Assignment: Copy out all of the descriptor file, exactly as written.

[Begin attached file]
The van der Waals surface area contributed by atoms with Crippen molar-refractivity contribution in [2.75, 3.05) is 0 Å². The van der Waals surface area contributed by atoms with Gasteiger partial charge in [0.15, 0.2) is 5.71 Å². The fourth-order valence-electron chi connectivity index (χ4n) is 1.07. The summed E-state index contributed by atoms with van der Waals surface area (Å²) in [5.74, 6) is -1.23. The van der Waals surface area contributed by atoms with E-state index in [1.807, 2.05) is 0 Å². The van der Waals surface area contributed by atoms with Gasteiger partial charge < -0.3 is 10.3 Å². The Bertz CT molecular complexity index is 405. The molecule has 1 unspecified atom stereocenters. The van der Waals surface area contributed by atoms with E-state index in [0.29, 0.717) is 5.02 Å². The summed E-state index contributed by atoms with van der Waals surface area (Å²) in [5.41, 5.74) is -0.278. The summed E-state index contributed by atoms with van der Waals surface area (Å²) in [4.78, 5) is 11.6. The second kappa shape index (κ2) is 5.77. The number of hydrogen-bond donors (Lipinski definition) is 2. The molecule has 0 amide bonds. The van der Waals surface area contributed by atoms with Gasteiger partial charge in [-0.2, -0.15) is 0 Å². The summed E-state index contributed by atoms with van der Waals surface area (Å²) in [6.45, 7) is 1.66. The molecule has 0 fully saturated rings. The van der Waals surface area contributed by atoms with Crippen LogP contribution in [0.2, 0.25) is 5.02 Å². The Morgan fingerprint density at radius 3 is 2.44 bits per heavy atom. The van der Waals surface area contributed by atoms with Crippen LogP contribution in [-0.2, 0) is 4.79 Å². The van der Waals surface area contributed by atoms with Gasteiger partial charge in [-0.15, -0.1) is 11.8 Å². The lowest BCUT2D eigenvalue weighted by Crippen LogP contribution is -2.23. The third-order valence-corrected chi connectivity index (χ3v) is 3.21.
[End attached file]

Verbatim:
The van der Waals surface area contributed by atoms with Crippen molar-refractivity contribution in [2.75, 3.05) is 0 Å². The van der Waals surface area contributed by atoms with Gasteiger partial charge in [0.15, 0.2) is 5.71 Å². The fourth-order valence-electron chi connectivity index (χ4n) is 1.07. The summed E-state index contributed by atoms with van der Waals surface area (Å²) in [5.74, 6) is -1.23. The van der Waals surface area contributed by atoms with E-state index in [1.807, 2.05) is 0 Å². The van der Waals surface area contributed by atoms with Gasteiger partial charge < -0.3 is 10.3 Å². The Bertz CT molecular complexity index is 405. The molecule has 1 unspecified atom stereocenters. The van der Waals surface area contributed by atoms with E-state index in [0.29, 0.717) is 5.02 Å². The summed E-state index contributed by atoms with van der Waals surface area (Å²) in [5.41, 5.74) is -0.278. The summed E-state index contributed by atoms with van der Waals surface area (Å²) in [4.78, 5) is 11.6. The second kappa shape index (κ2) is 5.77. The number of hydrogen-bond donors (Lipinski definition) is 2. The molecule has 0 amide bonds. The van der Waals surface area contributed by atoms with Gasteiger partial charge in [-0.2, -0.15) is 0 Å². The summed E-state index contributed by atoms with van der Waals surface area (Å²) in [6.45, 7) is 1.66. The molecule has 0 fully saturated rings. The van der Waals surface area contributed by atoms with Crippen LogP contribution in [0.2, 0.25) is 5.02 Å². The Morgan fingerprint density at radius 3 is 2.44 bits per heavy atom. The van der Waals surface area contributed by atoms with Crippen LogP contribution in [-0.2, 0) is 4.79 Å². The van der Waals surface area contributed by atoms with Gasteiger partial charge in [-0.15, -0.1) is 11.8 Å². The lowest BCUT2D eigenvalue weighted by Crippen LogP contribution is -2.23. The third-order valence-corrected chi connectivity index (χ3v) is 3.21.